The other seat likely to feature two members squaring off is the seat currently held by freshman GOP Rep. Jim Renacci of Wadsworth, who Democrat Rep. Betty Sutton (of Cash for Clunkers fame) has been drawn together with. While he may face an even tougher test than 2010, Renacci will be strong heading into 2012. His cash on hand and contributions for the quarter were both roughly double that of Sutton’s, with Renacci bringing in $325k to finish with $782k in his coffers. It will help that the majority of the newly-drawn seat comes from the territory he currently represents, but Sutton will have the resources to keep his team on their toes.

Down in Southwest Ohio, embattled GOP Rep. Jean Schmidt is getting another primary challenge, this time from former candidate for Cincinnati Mayor, Dr. Brad Wenstrup. Schmidt has fended off challengers from the right and the left since winning her seat in the 2005 special election, and she will start defense of her seat with $240k on hand after raising a respectable $145k since July. Wenstrup appears to be more organized out of the gate than any of her previous Republican challengers and has a compelling personal story to tell. However, while he only entered the race at the end of June, his first two filings together barely equal $100k, and he has just over $70k in his account as of the deadline. If Wenstrup is going to knock off an incumbent in the primary, his finance operation will have to play catch up in the next quarter, or his pitch to donors will get increasingly tougher come crunch time.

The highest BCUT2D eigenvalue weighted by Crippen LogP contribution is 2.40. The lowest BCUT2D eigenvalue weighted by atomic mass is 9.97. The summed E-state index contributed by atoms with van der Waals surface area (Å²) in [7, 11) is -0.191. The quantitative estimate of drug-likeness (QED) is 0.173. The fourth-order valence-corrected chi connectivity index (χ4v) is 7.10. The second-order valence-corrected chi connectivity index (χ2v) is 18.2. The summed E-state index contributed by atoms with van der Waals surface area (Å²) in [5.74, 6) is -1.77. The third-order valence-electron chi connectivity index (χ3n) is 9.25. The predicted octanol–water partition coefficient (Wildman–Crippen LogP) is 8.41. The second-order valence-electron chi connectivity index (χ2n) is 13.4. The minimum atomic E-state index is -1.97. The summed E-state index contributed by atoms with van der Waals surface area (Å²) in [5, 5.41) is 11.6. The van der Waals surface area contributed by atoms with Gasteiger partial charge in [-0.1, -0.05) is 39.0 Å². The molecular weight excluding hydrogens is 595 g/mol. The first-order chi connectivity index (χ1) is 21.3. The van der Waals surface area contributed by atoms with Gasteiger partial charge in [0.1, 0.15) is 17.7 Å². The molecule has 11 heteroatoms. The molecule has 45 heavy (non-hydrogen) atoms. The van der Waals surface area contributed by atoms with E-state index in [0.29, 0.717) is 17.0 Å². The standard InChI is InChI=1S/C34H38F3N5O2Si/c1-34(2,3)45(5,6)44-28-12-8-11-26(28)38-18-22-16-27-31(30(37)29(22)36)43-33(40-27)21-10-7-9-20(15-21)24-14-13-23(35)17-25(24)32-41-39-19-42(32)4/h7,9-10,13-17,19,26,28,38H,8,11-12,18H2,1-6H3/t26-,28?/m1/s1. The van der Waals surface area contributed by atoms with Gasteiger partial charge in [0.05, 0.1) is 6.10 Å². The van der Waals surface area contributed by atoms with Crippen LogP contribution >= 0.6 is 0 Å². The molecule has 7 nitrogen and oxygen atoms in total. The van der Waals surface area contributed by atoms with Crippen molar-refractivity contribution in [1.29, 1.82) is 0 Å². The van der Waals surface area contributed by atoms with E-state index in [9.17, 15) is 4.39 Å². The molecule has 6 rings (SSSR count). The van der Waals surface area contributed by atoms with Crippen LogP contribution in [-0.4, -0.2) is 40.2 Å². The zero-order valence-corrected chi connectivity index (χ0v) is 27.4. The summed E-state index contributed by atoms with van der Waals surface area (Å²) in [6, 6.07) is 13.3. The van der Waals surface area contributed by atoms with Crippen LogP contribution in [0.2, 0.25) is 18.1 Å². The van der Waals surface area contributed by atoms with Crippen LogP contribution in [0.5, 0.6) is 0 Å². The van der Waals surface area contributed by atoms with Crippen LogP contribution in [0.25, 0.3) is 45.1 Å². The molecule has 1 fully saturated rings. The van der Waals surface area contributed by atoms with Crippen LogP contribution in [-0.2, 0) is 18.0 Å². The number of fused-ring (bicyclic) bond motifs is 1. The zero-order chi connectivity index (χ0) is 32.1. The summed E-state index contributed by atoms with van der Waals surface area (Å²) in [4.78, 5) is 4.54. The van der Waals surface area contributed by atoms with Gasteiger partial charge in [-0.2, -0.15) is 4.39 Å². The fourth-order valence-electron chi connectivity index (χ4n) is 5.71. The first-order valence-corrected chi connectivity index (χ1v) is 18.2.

Two freshman Republicans likely to draw serious challengers are Rep. Bob Gibbs and Rep. Bill Johnson. Democrats see both seats as losses due merely to the wave of 2010, which could prove a positive for both. The latest buzz has a combination of Democrat Congressmen exploring another run, including John Boccieri, Charlie Wilson, and Zack Space. Boccieri isn’t going to take on incumbent Democrat Tim Ryan, and Sutton being drawn in with Renacci means a rematch there is unlikely. Comments from Boccieri indicate he is serious about running somewhere, but he would start with just $18k in the bank and did not report raising a single dollar in the 3rd quarter. Space could be the odd man out between the three, and would start any race with just $12k on hand. Wilson is definitely running for his old seat, and he turned in a solid first quarter back in the saddle, pulling in $150k to have $154k in the bank. The good news beyond facing failed candidates for Cong. Gibbs and Johnson is that they both have healthy cash reserves. Bill Johnson raised $221k and finished with $326k on hand, while Bob Gibbs brought in $169k and has a solid $482k on hand.